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How I Became a Wilderness First Responder

Hello! Allow me to introduce myself. My name is Jesse Cox and I am a senior studying Parks, Recreation, and Tourism Management with a concentration in Parks and Natural Resource Recreation. After my time here at NC State, I hope to be employed in either an outdoor recreation trip leading position or as a Park Ranger managing outdoor recreation areas. I love recreation in the outdoors, where I enjoy hiking, camping, mountain biking, rock climbing, paddling, and backpacking! These activities do have the potential for risky or dangerous situations, so it is always a good idea to be prepared to respond to emergencies.

The National Outdoor Leadership School (NOLS) is an industry recognized leader in backcountry instruction and leadership as well as wilderness medicine. The NOLS Wilderness Medicine Institute offers various medical training courses and certifications ranging from two day first aid courses to months long emergency medical technician training. Over Spring Break of 2018, I completed the Wilderness First Responder (WFR) course. This 9 day course covers patient assessments, injury, environmental, mental health, common wilderness medical problems, and topics on leadership and decision making. Each of these topics included hands on role-playing of medical emergencies and feedback. The scenarios occurred outdoors, rain or shine, and students wore make-up and acted to simulate injuries.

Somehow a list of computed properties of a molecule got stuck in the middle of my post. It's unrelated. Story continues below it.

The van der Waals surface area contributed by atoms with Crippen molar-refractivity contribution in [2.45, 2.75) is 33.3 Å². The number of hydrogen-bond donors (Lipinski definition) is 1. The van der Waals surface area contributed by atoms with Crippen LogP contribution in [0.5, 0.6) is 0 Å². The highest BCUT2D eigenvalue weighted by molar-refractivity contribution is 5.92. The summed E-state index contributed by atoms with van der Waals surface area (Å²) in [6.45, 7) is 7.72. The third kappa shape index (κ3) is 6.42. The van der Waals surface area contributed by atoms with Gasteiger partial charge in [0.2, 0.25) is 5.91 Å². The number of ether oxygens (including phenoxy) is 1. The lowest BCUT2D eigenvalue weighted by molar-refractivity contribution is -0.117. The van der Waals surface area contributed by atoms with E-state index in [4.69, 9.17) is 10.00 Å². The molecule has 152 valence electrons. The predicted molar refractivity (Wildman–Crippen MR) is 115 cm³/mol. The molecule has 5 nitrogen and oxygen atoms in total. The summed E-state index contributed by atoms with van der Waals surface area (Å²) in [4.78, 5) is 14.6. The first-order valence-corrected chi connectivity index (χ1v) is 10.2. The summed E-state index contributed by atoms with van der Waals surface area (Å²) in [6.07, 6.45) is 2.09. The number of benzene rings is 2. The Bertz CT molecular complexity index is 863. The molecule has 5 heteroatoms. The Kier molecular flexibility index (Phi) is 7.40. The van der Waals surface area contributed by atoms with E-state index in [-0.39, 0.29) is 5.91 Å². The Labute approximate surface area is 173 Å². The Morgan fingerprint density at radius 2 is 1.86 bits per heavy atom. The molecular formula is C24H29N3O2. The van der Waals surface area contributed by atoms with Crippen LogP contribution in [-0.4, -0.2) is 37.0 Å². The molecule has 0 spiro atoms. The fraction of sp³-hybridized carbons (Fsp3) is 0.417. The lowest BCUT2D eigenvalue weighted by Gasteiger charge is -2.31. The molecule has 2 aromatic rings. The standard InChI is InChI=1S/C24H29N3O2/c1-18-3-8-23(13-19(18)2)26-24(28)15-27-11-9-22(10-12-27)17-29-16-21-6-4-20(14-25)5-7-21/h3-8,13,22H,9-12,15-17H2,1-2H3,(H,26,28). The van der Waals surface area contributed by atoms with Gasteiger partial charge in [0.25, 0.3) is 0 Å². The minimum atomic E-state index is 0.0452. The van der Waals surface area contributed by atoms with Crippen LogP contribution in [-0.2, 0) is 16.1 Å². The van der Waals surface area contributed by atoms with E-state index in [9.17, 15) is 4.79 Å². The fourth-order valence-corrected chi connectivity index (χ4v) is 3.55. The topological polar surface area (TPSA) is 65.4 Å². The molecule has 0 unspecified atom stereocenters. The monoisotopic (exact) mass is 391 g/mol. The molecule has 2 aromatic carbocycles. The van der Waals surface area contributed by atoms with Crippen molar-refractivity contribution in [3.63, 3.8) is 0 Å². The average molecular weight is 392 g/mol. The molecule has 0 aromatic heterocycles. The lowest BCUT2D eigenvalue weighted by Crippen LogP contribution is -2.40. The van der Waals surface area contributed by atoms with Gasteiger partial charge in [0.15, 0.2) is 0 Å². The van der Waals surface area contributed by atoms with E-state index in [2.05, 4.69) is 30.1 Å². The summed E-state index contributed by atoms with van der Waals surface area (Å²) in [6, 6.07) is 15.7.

I got to learn some out-of-the-box treatments and ways to stabilize injuries using items that you would have with you while enjoying the great outdoors. I also became certified in Adult and Child CPR and Epinephrine Injection, which will be good certifications to include on a resume! Beyond just gaining medical knowledge, this course helped me prepare to lead others and react calmly and effectively in emergency situations. I gained experience directly working with over twenty other students with varying knowledge bases and experience in outdoor recreation. By the end of the course, I had worked with each one of them and was able to adapt my own skills when leading or quickly adjust when performing a support role to accomplish the task at hand. This experience will prepare me for the future when working with coworkers and members of the public. In fact, shortly after the course, I witnessed a motor vehicle accident and was able to direct other people to call for help while providing care to the patient before EMS personnel arrived at the accident scene. I credit taking the WFR course for being able to spring into action!

Overall, this was an excellent learning experience. It enhanced my knowledge, confidence in working with others, networking opportunities, and my marketability to future employers. Through the course I met some great people that have become friends and climbing partners! It is a course that I’d recommend to fellow students that enjoy recreating or wish to work in the backcountry, and I encourage other students to seek out opportunities such as this. They will change you for the better!